Encouragement From The Word

The gift of Sabbath

That our current social situation has occurred in the season of Lent is no small irony to me.  For many, though not all, Christians, Lent is a season for sacrifice and penitence, often symbolized by “giving something up” for these forty days.

And globally, we’ve been forced to give up quite a lot!

While many are still working, either from home or as those engaged in what are deemed essential services, one thing that has been taken from us is ordinary social engagement.

We who are introverts may be saying, “I was made for this!”, but with perhaps a few exceptions, even we who gain energy by being alone are finding this time particularly trying.  It’s as if being told we can’t do something makes us want to do it anyway.

I haven’t left town for a week now, but as I look at photos online, the streets and highways are nearly empty.  Malls are closed.  Restaurants, save for take-out and delivery, are abandoned.  Sports and concert venues are now echo chambers.  It’s kind of eerie.

Amid all this, though, we are hearing reports that air quality in many densely populated cities is improving.  Water quality is changing for the better.  The world appears to be healing in ways it never would have without the spread of Coronavirus.

I’m not for a minute suggesting that Coronavirus is a good thing; not at all!  But if there can be any good seen coming from it, the environment may be it.  But there’s more.

When God made the world, the Genesis account says that he made it in six days, and rested on the seventh.  Even in creation, there was Sabbath.

But our society, especially over the past 75 years, has been on a steep trajectory away from Sabbath.  Businesses flourished, stores opened on Sunday, and busyness was considered a badge of honour.

Now, we’ve been placed in a position where, for the most part, Sabbath is not optional.  We can’t go out with others.  We can’t go to concerts.  We can’t take our kids to their hockey practices.  We’re stuck…with the people with whom we live, be it family or friends or even strangers.

It’s like we’re being forced to stop and breathe.  And that’s a good thing.

We don’t know how long this season of restraint will continue, but perhaps a good question for us to consider is this:  will we learn something from it?

Certainly, this time is a gift to our immediate families (however they may be defined economically – that is, by household) as we are given the gift of time to reconnect with them.  It’s also a gift of time wherein we may reconnect with God.

In times like this, people who might otherwise have not given any thought to the Divine are turning the thoughts and hearts toward God – the God who made the world and rested.

This is a time of Sabbath.  Embrace it.  Rest with your family, rest in the Lord.

And carry that into your future, whatever it may hold, when we are free to resume whatever may be called ‘normal’.  Let it be a new normal – if not for others, at least for you.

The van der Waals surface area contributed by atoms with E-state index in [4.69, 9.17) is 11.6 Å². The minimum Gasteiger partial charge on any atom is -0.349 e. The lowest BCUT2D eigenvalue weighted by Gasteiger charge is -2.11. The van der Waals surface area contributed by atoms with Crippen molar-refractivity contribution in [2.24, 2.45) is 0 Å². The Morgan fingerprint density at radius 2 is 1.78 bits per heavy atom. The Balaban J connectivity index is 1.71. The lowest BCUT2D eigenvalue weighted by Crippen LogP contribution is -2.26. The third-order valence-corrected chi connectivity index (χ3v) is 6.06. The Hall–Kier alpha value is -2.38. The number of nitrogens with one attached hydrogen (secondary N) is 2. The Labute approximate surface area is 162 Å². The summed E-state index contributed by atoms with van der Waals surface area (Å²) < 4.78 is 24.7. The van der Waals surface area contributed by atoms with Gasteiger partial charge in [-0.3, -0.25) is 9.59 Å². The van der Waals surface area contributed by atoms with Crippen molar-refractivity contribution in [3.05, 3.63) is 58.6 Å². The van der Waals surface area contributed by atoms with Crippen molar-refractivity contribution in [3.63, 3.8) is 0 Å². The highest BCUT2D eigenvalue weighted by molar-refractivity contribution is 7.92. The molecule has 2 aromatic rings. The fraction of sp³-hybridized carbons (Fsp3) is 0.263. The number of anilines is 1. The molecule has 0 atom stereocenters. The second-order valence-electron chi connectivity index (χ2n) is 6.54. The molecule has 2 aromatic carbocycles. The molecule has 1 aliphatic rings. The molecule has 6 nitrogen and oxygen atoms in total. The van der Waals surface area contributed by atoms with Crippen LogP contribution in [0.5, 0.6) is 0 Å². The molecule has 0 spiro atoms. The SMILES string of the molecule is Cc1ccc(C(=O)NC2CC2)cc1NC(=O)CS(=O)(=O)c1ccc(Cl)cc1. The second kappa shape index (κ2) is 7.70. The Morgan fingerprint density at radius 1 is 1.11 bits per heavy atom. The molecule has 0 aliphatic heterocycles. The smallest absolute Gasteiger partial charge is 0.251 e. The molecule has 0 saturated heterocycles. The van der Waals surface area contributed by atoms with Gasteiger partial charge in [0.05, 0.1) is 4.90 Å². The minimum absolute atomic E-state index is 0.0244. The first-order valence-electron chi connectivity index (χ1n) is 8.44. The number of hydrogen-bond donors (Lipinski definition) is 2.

…enjoy the Sabbath and speak of it with delight as the Lord’s holy day” (Isaiah 58.13b, NLT).

By the way, if you don’t have an online church home in these days, you are welcome to join the online community with St. Paul’s Church, Nobleton on Sundays at 10:00 a.m. on Facebook Live, or for replay anytime on our YouTube channel.

 

Encouragement From The Word

Toilet paper fear

Okay, what’s with the run on toilet paper, people?

Honestly, I can’t wrap my head around this one.  Apparently, scientists are not suggesting that ‘the runs’ are part of Coronavirus.  Perhaps people are afraid of being quarantined in their homes, and fear running out of essentials.  (The good news for me is that most people, apparently, do not consider bacon an essential.)  And besides, when one can’t get out of the house, there are online vendors who will cheerfully drop necessities on your doorstep!

The sense of fear among many people around Coronavirus is unprecedented.  Almost 20 years ago, when SARS was running rampant, there wasn’t this kind of trouble finding things like toilet paper.

The SARS phenomenon occurred a long time ago, and social media as we know it today didn’t exist.  I suspect that it may be playing a role.

Until the last few days, I was <ahem> poo-pooing the whole matter.  But then the World Health Organization declared that Coronavirus is a pandemic.  Flights are being cancelled.  School is being delayed in some places.  Professional sports are postponing their seasons indefinitely.

This is a serious matter – more serious than I was initially prepared to believe.  People are getting very sick, and some are dying from Coronavirus.  And it’s important to take precautions, but for most of us, these precautions are normal precautions:  handwashing, for example…and staying home if you are sick with any communicable illness.

Coronavirus is not the end of the world.  In my opinion, we should not be cancelling our worship gatherings, nor most of our regular activities, because of this concern, provided we take careful precautions.  We should expect people to be responsible adults and avoid public interaction if they are ill, and to wash their hands often to avoid communicating any kind of illness to others.  I’ll admit that this may be unusually optimistic, and I’ll certainly be monitoring the matter in my own congregation and life.

It’s wise to avoid hoarding things like soap and hand sanitizer, since we all need such substances in order to maintain public health.

And we should trust the Lord to be our Protector.  This does not absolve us of our responsibilities, but it should free us from captivity to fear.  And I think fear is a big deal right now…maybe even a bigger deal than Coronavirus.

For God has not given us a spirit of fear and timidity, but of power, love, and self-discipline” (2 Timothy 1.7, NLT).